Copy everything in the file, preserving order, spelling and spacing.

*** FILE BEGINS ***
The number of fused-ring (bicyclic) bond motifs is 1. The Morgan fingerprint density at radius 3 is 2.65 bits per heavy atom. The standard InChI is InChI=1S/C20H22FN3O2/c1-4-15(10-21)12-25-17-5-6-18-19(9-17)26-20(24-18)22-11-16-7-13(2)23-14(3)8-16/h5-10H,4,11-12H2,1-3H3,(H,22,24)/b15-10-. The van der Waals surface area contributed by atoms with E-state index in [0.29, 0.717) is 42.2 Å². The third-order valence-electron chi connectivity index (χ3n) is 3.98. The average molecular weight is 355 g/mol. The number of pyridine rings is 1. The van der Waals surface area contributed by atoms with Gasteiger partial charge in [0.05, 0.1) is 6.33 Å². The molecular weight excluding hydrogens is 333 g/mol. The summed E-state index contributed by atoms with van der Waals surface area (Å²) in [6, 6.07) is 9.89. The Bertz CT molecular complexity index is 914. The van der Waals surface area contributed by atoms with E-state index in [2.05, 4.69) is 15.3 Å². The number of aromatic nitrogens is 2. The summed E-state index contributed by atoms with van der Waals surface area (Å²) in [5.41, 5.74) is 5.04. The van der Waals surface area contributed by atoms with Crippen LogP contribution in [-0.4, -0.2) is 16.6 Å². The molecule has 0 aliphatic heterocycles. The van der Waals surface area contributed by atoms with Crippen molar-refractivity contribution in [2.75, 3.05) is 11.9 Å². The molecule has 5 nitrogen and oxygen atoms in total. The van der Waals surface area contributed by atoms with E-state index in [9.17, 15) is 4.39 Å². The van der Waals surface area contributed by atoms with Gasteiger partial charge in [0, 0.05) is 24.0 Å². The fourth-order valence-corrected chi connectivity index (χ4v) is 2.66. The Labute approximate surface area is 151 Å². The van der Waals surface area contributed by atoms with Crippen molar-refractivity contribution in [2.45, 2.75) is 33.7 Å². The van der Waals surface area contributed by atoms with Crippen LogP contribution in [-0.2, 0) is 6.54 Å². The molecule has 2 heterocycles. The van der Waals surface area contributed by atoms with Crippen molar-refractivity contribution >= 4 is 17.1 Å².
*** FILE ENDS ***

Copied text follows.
The number of fused-ring (bicyclic) bond motifs is 1. The Morgan fingerprint density at radius 3 is 2.65 bits per heavy atom. The standard InChI is InChI=1S/C20H22FN3O2/c1-4-15(10-21)12-25-17-5-6-18-19(9-17)26-20(24-18)22-11-16-7-13(2)23-14(3)8-16/h5-10H,4,11-12H2,1-3H3,(H,22,24)/b15-10-. The van der Waals surface area contributed by atoms with E-state index in [0.29, 0.717) is 42.2 Å². The third-order valence-electron chi connectivity index (χ3n) is 3.98. The average molecular weight is 355 g/mol. The number of pyridine rings is 1. The van der Waals surface area contributed by atoms with Gasteiger partial charge in [0.05, 0.1) is 6.33 Å². The molecular weight excluding hydrogens is 333 g/mol. The summed E-state index contributed by atoms with van der Waals surface area (Å²) in [6, 6.07) is 9.89. The Bertz CT molecular complexity index is 914. The van der Waals surface area contributed by atoms with E-state index in [2.05, 4.69) is 15.3 Å². The number of aromatic nitrogens is 2. The summed E-state index contributed by atoms with van der Waals surface area (Å²) in [5.41, 5.74) is 5.04. The van der Waals surface area contributed by atoms with Crippen LogP contribution in [-0.4, -0.2) is 16.6 Å². The molecule has 0 aliphatic heterocycles. The van der Waals surface area contributed by atoms with Crippen molar-refractivity contribution in [2.75, 3.05) is 11.9 Å². The molecule has 5 nitrogen and oxygen atoms in total. The van der Waals surface area contributed by atoms with E-state index in [9.17, 15) is 4.39 Å². The van der Waals surface area contributed by atoms with Gasteiger partial charge in [0, 0.05) is 24.0 Å². The fourth-order valence-corrected chi connectivity index (χ4v) is 2.66. The Labute approximate surface area is 151 Å². The van der Waals surface area contributed by atoms with Crippen molar-refractivity contribution in [2.45, 2.75) is 33.7 Å². The van der Waals surface area contributed by atoms with Crippen LogP contribution in [-0.2, 0) is 6.54 Å². The molecule has 2 heterocycles. The van der Waals surface area contributed by atoms with Crippen molar-refractivity contribution >= 4 is 17.1 Å².